According to Mukul Kesavan, a professor at Delhi’s Jamia Millia Islamia University, the ABVP is best understood as a group “informally licensed by (the BJP) to police India’s universities on its behalf.”
The group denies accusations it is involved in violence or intimidation of other students.
Shehla Rashid, a student activist who spoke out for Khalid after he was arrested, said the concern is that ABVP can act with impunity thanks to its ties to the government.
ABVP first came to national prominence in 2015 after Rohith Vemula, a student at Hyderabad Central University, clashed with the local chapter’s president over a documentary screening. After a series of disputes, Vemula was eventually banned by the university from entering campus buildings. According to police, he subsequently committed suicide in January 2016.
Others have also complained of being targeted after criticizing ABVP. This month, a female Delhi University student said she received rape and death threats after a video she made about ABVP’s protest against Khalid’s seminar was published online.
Limits on speech?
Saket Bahuguna, the ABVP spokesman, says that for the group and its supporters, recent events show a clear sign of cooperation between “communist cadres” and separatist groups.
His words echo those of the country’s top leaders.
“There is an alliance of subversion that is taking place, (you) have the separatist and ultra-left speaking the same language on certain university campuses,” Finance Minister Arun Jaitley said at an event in London days after the Delhi University protest.
Jaitley added that while free speech is certainly a right in a democracy, limits do exist.
“I find this absolutely strange that an argument is being raised that I have the free speech to advocate that India should be broken in to pieces,” he said.
A spokesman for BJP did not respond to multiple requests for comment about ABVP and its actions.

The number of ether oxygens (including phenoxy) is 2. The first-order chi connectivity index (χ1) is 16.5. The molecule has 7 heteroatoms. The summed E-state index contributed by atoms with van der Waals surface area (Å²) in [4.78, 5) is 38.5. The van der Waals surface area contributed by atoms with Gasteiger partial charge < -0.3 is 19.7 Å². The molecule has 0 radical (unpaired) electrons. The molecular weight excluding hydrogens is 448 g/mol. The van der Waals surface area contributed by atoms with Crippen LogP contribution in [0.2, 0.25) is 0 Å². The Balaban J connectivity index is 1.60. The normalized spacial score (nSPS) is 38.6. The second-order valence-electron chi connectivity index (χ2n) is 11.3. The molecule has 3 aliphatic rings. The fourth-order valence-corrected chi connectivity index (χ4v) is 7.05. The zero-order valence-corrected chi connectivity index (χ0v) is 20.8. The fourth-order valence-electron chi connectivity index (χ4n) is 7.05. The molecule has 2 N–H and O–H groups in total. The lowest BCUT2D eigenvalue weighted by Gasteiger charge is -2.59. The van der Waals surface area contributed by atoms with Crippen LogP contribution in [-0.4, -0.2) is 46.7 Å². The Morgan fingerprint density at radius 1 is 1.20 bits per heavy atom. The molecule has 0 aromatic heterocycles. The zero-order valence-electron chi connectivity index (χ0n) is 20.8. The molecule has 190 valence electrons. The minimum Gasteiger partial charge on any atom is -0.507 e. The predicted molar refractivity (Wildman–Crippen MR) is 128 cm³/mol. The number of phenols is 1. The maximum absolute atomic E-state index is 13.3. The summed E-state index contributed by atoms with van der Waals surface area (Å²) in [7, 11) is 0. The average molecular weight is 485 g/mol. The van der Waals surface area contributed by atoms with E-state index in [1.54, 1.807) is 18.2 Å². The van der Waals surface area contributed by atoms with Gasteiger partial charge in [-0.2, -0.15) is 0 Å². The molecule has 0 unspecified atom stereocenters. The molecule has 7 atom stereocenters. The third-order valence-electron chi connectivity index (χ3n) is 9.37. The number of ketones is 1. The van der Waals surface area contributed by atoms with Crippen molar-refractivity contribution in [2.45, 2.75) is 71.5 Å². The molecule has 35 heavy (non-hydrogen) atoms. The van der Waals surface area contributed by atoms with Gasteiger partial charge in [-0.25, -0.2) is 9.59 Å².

There is a long history of government and political party involvement on university campuses in India, said Firat Unlu, an analyst with the Economist Intelligence Unit.
However, he said that the speed at which the term anti-national has been picked up shows how “right-wing groups have become increasingly emboldened.”
“Right wing groups often deliberately employ terms such as ‘anti-national’ to undermine groups with opposing views,” Unlu said.
“These slogans have become a convenient way for right-wing groups to downplay criticism and attack those with opposing views, while consolidating support within their base.”
For many students, fiery political debate has given way to real fear.
“The moment you say anything apart from ‘long live mother India,’ you’ll be branded as an anti-national,” said Shehla Rashid, the student activist.
Priyanka Singh, a student council president at Doon University in the northern Indian state of Uttarakhand, experienced a version of this.
Singh found herself targeted when she attempted to hold a model parliament at her school to discuss topics like demonetization – the controversial move by Indian Prime Minister Narendra Modi to scrap the 500 and 1,000 rupee notes in an anti-corruption push.
Students who were against the event circulated a video of Singh claiming Indian soldiers had raped women in Kashmir. They called her “anti-national” and said she was promoting communism.
“They harassed me, they criticized me,” she said. “This is the environment everywhere.”
Kanhaiya Kumar, who was detained along with Khalid last year, said he sees cause for hope however. After his arrest, thousands turned out to demonstrate on the streets of Delhi.
“They came into the street. Not to save one person, but to save the idea of democracy,” he said. “That is the basis of hope.”